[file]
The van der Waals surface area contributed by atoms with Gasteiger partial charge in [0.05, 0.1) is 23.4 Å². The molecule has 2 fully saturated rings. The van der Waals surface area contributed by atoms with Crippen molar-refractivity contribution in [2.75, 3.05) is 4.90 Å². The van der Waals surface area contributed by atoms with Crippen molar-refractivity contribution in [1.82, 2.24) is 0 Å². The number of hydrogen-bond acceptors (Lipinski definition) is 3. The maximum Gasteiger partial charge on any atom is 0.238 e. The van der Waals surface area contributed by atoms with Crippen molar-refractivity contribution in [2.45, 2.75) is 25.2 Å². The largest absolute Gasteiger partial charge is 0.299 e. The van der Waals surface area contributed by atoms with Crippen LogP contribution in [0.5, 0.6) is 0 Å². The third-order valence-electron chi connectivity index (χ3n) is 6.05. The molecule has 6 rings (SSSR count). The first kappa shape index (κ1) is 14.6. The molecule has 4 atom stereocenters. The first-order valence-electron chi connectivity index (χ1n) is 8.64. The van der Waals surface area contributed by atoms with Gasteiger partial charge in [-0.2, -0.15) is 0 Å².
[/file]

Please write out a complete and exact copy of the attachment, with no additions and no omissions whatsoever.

The van der Waals surface area contributed by atoms with Gasteiger partial charge in [0.05, 0.1) is 23.4 Å². The molecule has 2 fully saturated rings. The van der Waals surface area contributed by atoms with Crippen molar-refractivity contribution in [2.75, 3.05) is 4.90 Å². The van der Waals surface area contributed by atoms with Crippen molar-refractivity contribution in [1.82, 2.24) is 0 Å². The number of hydrogen-bond acceptors (Lipinski definition) is 3. The maximum Gasteiger partial charge on any atom is 0.238 e. The van der Waals surface area contributed by atoms with Crippen molar-refractivity contribution in [2.45, 2.75) is 25.2 Å². The largest absolute Gasteiger partial charge is 0.299 e. The van der Waals surface area contributed by atoms with Crippen LogP contribution in [0.5, 0.6) is 0 Å². The third-order valence-electron chi connectivity index (χ3n) is 6.05. The molecule has 6 rings (SSSR count). The first kappa shape index (κ1) is 14.6. The molecule has 4 atom stereocenters. The first-order valence-electron chi connectivity index (χ1n) is 8.64. The van der Waals surface area contributed by atoms with Gasteiger partial charge in [-0.2, -0.15) is 0 Å².